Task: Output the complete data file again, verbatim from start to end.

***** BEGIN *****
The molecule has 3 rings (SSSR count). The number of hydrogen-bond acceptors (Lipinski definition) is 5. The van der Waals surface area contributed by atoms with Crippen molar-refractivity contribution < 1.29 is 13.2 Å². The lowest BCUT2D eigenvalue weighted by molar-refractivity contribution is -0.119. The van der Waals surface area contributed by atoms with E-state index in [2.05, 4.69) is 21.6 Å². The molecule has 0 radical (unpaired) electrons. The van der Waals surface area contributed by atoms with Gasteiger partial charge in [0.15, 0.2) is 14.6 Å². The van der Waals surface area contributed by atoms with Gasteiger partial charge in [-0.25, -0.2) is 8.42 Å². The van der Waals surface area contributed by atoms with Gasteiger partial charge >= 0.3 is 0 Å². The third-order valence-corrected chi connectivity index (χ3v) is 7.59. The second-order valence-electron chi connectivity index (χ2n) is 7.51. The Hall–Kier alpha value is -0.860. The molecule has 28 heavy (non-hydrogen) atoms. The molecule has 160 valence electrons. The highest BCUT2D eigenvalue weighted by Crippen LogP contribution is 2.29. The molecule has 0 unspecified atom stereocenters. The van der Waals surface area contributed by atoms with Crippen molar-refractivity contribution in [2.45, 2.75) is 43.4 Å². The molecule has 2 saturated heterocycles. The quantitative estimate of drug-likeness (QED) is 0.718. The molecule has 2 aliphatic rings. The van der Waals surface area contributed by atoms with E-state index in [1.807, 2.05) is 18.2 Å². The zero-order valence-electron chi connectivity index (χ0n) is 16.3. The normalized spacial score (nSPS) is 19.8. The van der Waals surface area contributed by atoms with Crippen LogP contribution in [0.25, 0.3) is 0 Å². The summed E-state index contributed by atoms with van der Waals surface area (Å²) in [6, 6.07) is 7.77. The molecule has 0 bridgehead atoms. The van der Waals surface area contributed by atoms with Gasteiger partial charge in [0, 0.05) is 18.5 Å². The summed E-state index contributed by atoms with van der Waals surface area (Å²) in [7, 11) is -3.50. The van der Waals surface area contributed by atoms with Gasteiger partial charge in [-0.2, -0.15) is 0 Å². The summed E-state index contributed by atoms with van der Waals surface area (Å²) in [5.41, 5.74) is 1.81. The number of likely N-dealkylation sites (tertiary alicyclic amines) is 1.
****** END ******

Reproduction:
The molecule has 3 rings (SSSR count). The number of hydrogen-bond acceptors (Lipinski definition) is 5. The van der Waals surface area contributed by atoms with Crippen molar-refractivity contribution < 1.29 is 13.2 Å². The lowest BCUT2D eigenvalue weighted by molar-refractivity contribution is -0.119. The van der Waals surface area contributed by atoms with E-state index in [2.05, 4.69) is 21.6 Å². The molecule has 0 radical (unpaired) electrons. The van der Waals surface area contributed by atoms with Gasteiger partial charge in [0.15, 0.2) is 14.6 Å². The van der Waals surface area contributed by atoms with Gasteiger partial charge in [-0.25, -0.2) is 8.42 Å². The van der Waals surface area contributed by atoms with Gasteiger partial charge >= 0.3 is 0 Å². The third-order valence-corrected chi connectivity index (χ3v) is 7.59. The second-order valence-electron chi connectivity index (χ2n) is 7.51. The Hall–Kier alpha value is -0.860. The molecule has 28 heavy (non-hydrogen) atoms. The molecule has 160 valence electrons. The highest BCUT2D eigenvalue weighted by Crippen LogP contribution is 2.29. The molecule has 0 unspecified atom stereocenters. The van der Waals surface area contributed by atoms with Crippen molar-refractivity contribution in [2.45, 2.75) is 43.4 Å². The molecule has 2 saturated heterocycles. The quantitative estimate of drug-likeness (QED) is 0.718. The molecule has 2 aliphatic rings. The van der Waals surface area contributed by atoms with E-state index in [1.807, 2.05) is 18.2 Å². The zero-order valence-electron chi connectivity index (χ0n) is 16.3. The normalized spacial score (nSPS) is 19.8. The van der Waals surface area contributed by atoms with Crippen LogP contribution in [0.25, 0.3) is 0 Å². The summed E-state index contributed by atoms with van der Waals surface area (Å²) in [6, 6.07) is 7.77. The molecule has 0 bridgehead atoms. The van der Waals surface area contributed by atoms with Gasteiger partial charge in [0, 0.05) is 18.5 Å². The summed E-state index contributed by atoms with van der Waals surface area (Å²) in [7, 11) is -3.50. The van der Waals surface area contributed by atoms with Gasteiger partial charge in [-0.2, -0.15) is 0 Å². The summed E-state index contributed by atoms with van der Waals surface area (Å²) in [5.41, 5.74) is 1.81. The number of likely N-dealkylation sites (tertiary alicyclic amines) is 1.